In this guest post series, Luke, a History graduate from the University of Cambridge writes about his university experiences in addition to his experience as a summer mentor at Immerse Education.
The thrill of arriving at Cambridge is matched only by the intensity of emotion you feel upon graduating. It is a proud day, of course, as you don your fluffy hood and kneel at the Senate House in front of beaming parents and relatives – but not without its difficulties. Once you’ve conquered the fiddly bow tie and got used to hobbling in your smart shoes, there’s the small matter of crippling existential doubt to deal with. After kissing the Master’s hand and picking up my degree certificate, what on Earth do I do next?
The bustling cloisters of Cambridge University are not, of course, entirely insulated from questions about life and work and right and wrong. In many ways, spending three years debating the big questions with bright and serious young people is a good preparation for entering adult life and weighing up what exactly to do with it. The system of tuition encourages all students to think critically and independently for themselves, to trust their own ability to solve problems and to appreciate that their own judgements might be worth heeding after all.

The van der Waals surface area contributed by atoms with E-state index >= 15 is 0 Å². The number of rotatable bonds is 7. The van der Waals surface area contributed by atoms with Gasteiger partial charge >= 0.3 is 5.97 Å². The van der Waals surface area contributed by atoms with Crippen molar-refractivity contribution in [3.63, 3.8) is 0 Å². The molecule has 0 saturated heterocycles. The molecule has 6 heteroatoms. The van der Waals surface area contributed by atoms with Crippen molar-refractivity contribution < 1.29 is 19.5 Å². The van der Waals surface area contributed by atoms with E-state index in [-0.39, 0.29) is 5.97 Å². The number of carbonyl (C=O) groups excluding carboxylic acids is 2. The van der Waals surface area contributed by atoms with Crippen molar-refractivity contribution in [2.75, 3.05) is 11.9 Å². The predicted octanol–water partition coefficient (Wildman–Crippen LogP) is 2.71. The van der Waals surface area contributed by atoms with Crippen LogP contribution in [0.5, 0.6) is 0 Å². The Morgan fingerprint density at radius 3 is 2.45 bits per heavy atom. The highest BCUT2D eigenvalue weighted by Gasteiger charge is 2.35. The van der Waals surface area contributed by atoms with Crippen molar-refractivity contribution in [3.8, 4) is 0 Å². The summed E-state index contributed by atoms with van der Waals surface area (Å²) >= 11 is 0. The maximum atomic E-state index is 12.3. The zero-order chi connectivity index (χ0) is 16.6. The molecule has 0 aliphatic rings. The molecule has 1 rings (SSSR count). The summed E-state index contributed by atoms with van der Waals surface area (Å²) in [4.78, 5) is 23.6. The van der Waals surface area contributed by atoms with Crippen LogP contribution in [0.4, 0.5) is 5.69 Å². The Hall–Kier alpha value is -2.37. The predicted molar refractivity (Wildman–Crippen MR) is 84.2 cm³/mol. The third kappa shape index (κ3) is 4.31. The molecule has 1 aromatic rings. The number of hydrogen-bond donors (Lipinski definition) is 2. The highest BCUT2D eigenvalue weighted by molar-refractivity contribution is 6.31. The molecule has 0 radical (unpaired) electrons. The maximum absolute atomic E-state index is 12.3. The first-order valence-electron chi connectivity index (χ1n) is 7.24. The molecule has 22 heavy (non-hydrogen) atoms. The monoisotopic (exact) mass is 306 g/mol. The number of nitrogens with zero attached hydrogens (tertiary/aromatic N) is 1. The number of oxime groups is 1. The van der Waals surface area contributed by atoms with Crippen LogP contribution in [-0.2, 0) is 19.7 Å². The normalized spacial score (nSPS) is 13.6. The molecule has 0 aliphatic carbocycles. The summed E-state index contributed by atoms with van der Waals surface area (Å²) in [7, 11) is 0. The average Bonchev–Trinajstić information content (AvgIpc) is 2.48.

But it still comes as something of a surprise to be thrust from a sleepy university setting into all the turmoil of that dreaded ‘real world’ that always lingered menacingly in the background. If anything, it’s the lack of turbulence and fire and brimstone which is hard to deal with: after such an action-packed and memorable few years, you might find yourself living back at home with your parents, slipping quietly back into your pre-university routine as though higher education had never happened.
Familiar sights become a little odd. The dog in the front garden down the road doesn’t seem as fearsome as it used to. The local pub is a tad less exciting than it appeared when you first turned eighteen. And even the barely noticeable rhythms of everyday life are transformed – not in themselves, but in your head. You fit them into patterns and wonder about their origins, their purposes, their limitations; you simplify them into their constituent parts and fit them back together again, just like you were taught to do to chemical phenomena or historical events in all those supervisions back at Cambridge.